National's bill to amend Labour's emissions trading scheme will pass its first reading in Parliament tonight and be referred to a select committee amid continued quarrelling over which scheme will cost the taxpayer more.

The Government is prepared to go into urgency to ensure it is with the select committee during the coming two-week parliamentary recess.

Climate Change Issues Minister Nick Smith briefed other parties on the bill, which with Maori Party and United Future support will just get over the line at 64 votes to 58 opposed.

In Parliament yesterday Dr Smith said the total cost of changes to the scheme in the period up to 2013 would be $415 million. Costs beyond 2013 were more difficult because the final outcome of international negotiations was not known and there was more uncertainty about the price of carbon.

But Dr Smith said the mid-range estimate by officials was that changes would save $493 million between 2012 and 2018.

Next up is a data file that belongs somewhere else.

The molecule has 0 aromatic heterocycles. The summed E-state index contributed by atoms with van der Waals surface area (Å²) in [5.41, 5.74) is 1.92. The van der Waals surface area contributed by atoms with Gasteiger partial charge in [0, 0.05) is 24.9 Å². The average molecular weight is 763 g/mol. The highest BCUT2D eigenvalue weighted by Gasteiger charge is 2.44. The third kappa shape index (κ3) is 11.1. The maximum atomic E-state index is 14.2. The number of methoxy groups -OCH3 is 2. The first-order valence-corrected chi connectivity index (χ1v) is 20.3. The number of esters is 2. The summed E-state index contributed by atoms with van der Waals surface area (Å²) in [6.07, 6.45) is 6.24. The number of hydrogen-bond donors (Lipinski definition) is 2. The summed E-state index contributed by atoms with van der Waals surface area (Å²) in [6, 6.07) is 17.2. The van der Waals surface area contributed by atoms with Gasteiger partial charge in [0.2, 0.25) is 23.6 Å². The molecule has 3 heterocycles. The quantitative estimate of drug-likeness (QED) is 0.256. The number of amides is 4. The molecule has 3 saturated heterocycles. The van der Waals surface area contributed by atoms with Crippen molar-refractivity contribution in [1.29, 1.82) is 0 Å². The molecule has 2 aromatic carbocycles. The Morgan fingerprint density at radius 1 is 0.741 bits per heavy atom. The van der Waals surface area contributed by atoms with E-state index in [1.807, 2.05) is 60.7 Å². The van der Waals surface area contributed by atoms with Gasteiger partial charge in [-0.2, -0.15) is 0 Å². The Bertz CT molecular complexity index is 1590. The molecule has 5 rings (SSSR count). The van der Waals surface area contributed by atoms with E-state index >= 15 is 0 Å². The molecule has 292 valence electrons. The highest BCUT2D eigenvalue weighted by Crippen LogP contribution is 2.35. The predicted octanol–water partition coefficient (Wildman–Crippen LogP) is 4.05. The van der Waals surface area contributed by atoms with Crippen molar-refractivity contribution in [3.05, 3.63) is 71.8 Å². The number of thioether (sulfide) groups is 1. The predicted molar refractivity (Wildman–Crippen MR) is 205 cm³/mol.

"So for the first 10 years of the scheme, the improvements made to it by the Government will save the taxpayer in the order of $100 million."

Labour MP Charles Chauvel asked if was fair that the taxpayer should pick up the bill for changes to the ETS when households received assistance only until 2013 (to limit power price rises), whereas large foreign-owned companies like Methanex, Rio Tinto and BlueScope Steel would receive taxpayer support for another 90 years.

Dr Smith tabled a document using data from the Ministry for the Environment and Rio Tinto showing that such companies would actually receive less taxpayer support - $6 million fewer units up to 2018 at a carbon price of $30 a tonne.

He said the National scheme would make it workable and realistic. On July 1, the Bluff smelter would become the first smelter out of 168 in the world to face a price for its emissions.